Artful (Part One)

One dictionary definition of art describes it as “the conscious use of the imagination in the production of objects intended to be contemplated or appreciated as beautiful, as in the arrangement of forms, sounds, or words”. 

You can’t argue with that, of course, but it’s a faintly lacklustre description of what seems to me a magical process. (By magical, I don’t mean anything supernatural. Nature herself is plenty deep enough for me.) So I sat down, contemplated and came up with words to finish a sentence beginning Art is …

Art is … 

celebration	   empathy	    example	      acknowledgment
clarification      preservation	    representation    remembrance
focus		   transformation   symbolism         vision
refuge	           escape           relief            rescue
vision             affirmation      assertion         critique
play               consolation      exorcism          purging
purification       journey          confession        exploration
adventure          creation         mystery           completion
record             analysis         synthesis         experiment
therapy            weapon           touchstone        composition
meeting            bridge	    mirror            reflection
sharing            contribution     warning           recommendation
conversation       spur             signpost          rallying-cry
prophesy           manifesto        subversion        provocation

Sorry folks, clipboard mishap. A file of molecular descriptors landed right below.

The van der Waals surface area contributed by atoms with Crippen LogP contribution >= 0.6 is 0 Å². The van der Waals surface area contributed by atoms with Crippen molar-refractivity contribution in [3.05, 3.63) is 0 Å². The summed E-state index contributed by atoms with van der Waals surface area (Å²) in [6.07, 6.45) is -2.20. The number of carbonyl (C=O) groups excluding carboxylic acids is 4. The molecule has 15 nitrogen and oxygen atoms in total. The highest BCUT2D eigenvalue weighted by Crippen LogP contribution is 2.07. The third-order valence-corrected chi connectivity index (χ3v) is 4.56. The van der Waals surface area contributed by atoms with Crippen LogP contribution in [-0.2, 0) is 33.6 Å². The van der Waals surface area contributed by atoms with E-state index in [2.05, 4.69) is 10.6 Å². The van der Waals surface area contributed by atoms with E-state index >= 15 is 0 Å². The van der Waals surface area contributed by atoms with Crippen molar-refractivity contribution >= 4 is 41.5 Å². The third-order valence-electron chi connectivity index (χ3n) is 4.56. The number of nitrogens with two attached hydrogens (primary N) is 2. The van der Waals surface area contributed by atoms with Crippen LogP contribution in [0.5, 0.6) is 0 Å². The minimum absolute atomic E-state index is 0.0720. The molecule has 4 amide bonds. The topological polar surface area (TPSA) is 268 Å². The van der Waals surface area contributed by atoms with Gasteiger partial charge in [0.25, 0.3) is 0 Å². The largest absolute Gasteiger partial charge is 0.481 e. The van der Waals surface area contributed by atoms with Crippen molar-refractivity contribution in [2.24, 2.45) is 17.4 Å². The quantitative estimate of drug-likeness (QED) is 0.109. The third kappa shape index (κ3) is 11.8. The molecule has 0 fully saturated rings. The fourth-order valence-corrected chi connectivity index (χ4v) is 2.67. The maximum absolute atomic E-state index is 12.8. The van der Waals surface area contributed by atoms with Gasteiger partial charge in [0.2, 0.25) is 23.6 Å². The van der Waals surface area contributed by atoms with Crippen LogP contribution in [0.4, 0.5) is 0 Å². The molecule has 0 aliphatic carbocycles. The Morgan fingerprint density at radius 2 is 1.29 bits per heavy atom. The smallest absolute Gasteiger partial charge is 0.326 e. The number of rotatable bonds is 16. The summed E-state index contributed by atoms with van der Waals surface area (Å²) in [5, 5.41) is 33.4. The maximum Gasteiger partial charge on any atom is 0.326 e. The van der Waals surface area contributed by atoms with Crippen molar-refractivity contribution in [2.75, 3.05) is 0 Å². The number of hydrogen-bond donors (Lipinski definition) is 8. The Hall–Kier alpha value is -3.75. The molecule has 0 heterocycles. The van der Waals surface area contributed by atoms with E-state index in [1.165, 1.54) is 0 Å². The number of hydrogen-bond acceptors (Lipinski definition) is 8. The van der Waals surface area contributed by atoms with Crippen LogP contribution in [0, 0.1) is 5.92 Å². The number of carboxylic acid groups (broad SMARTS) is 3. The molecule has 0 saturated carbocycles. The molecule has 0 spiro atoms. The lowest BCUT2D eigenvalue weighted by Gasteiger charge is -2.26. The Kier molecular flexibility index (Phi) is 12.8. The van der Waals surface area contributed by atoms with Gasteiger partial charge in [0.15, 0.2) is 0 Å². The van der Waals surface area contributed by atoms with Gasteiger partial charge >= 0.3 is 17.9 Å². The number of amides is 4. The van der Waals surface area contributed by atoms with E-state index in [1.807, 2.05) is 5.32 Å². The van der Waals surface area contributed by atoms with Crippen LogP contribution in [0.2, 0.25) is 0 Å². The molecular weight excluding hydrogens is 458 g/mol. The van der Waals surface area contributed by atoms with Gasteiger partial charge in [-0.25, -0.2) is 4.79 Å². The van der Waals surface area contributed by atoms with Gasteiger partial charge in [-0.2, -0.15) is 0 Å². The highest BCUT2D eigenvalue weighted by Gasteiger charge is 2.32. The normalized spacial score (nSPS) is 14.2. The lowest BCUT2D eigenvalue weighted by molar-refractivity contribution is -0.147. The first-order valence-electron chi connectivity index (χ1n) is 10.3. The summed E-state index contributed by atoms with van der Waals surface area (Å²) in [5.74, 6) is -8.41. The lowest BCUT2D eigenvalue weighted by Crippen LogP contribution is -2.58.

illumination       healer           argument          questioning
collaboration      catalyst         explanation       unique

Great art can be all of these things. No wonder creative people are prepared to go through agonies to produce something worthwhile. But following your own inner promptings while keeping your eye on the subject and your ear tuned to the expectations of an audience is a juggling act which requires psychological stamina and deep determination.

A big ask.

But artists aren’t superhuman – very often their expressive ability is rooted in misfortune and injustice, their human frailty the source of strength. The struggle against mute power, says philosophical novelist Milan Kundera, is the struggle of a theatre group that has attacked an army. This is an almost comic version of the idea that the pen is mightier than the sword.

But it’s also a heroic image. Art embodies the hope that we aren’t helpless – something can be done.

My previous post, featuring an unbelieving Philip Larkin reflecting on religion to draw fresh conclusions, suggests that cultures can merge to create something new. A paradox – art is nothing if not original but grows best when nourished by tradition. Someone commented that today’s European churches were often built on the sites of ancient temples and I replied that many were dedicated to gods of healing – perhaps our new temples are the medical centres, sources of endless antibiotics.

As to our spiritual needs – answers to big questions like Who am I? – we have modern-gothic malls to bestow the dubious blessings of consumer identity. I shop, therefore I am?